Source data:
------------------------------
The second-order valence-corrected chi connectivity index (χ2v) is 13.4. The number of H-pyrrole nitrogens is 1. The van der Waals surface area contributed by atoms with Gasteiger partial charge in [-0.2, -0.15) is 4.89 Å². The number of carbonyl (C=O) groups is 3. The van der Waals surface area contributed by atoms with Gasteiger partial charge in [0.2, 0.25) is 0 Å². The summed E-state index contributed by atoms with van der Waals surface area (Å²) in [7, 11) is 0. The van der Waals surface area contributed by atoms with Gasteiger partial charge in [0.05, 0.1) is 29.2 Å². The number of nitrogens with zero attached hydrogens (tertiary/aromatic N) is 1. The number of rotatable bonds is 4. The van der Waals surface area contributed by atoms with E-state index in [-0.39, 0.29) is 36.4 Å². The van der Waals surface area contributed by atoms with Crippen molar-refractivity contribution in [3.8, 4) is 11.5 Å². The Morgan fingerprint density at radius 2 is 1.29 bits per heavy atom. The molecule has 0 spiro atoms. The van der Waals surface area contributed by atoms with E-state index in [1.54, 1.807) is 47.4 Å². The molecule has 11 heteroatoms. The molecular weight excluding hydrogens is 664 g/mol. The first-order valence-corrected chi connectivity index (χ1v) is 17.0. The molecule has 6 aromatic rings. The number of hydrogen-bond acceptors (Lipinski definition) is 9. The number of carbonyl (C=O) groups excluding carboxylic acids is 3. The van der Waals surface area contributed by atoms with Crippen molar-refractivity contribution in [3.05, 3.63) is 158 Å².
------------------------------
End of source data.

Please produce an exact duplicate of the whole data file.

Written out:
The second-order valence-corrected chi connectivity index (χ2v) is 13.4. The number of H-pyrrole nitrogens is 1. The van der Waals surface area contributed by atoms with Gasteiger partial charge in [-0.2, -0.15) is 4.89 Å². The number of carbonyl (C=O) groups is 3. The van der Waals surface area contributed by atoms with Gasteiger partial charge in [0.2, 0.25) is 0 Å². The summed E-state index contributed by atoms with van der Waals surface area (Å²) in [7, 11) is 0. The van der Waals surface area contributed by atoms with Gasteiger partial charge in [0.05, 0.1) is 29.2 Å². The number of nitrogens with zero attached hydrogens (tertiary/aromatic N) is 1. The number of rotatable bonds is 4. The van der Waals surface area contributed by atoms with E-state index in [-0.39, 0.29) is 36.4 Å². The van der Waals surface area contributed by atoms with Crippen molar-refractivity contribution in [3.8, 4) is 11.5 Å². The Morgan fingerprint density at radius 2 is 1.29 bits per heavy atom. The molecule has 0 spiro atoms. The van der Waals surface area contributed by atoms with E-state index in [1.54, 1.807) is 47.4 Å². The molecule has 11 heteroatoms. The molecular weight excluding hydrogens is 664 g/mol. The first-order valence-corrected chi connectivity index (χ1v) is 17.0. The molecule has 6 aromatic rings. The number of hydrogen-bond acceptors (Lipinski definition) is 9. The number of carbonyl (C=O) groups excluding carboxylic acids is 3. The van der Waals surface area contributed by atoms with Crippen molar-refractivity contribution in [3.05, 3.63) is 158 Å².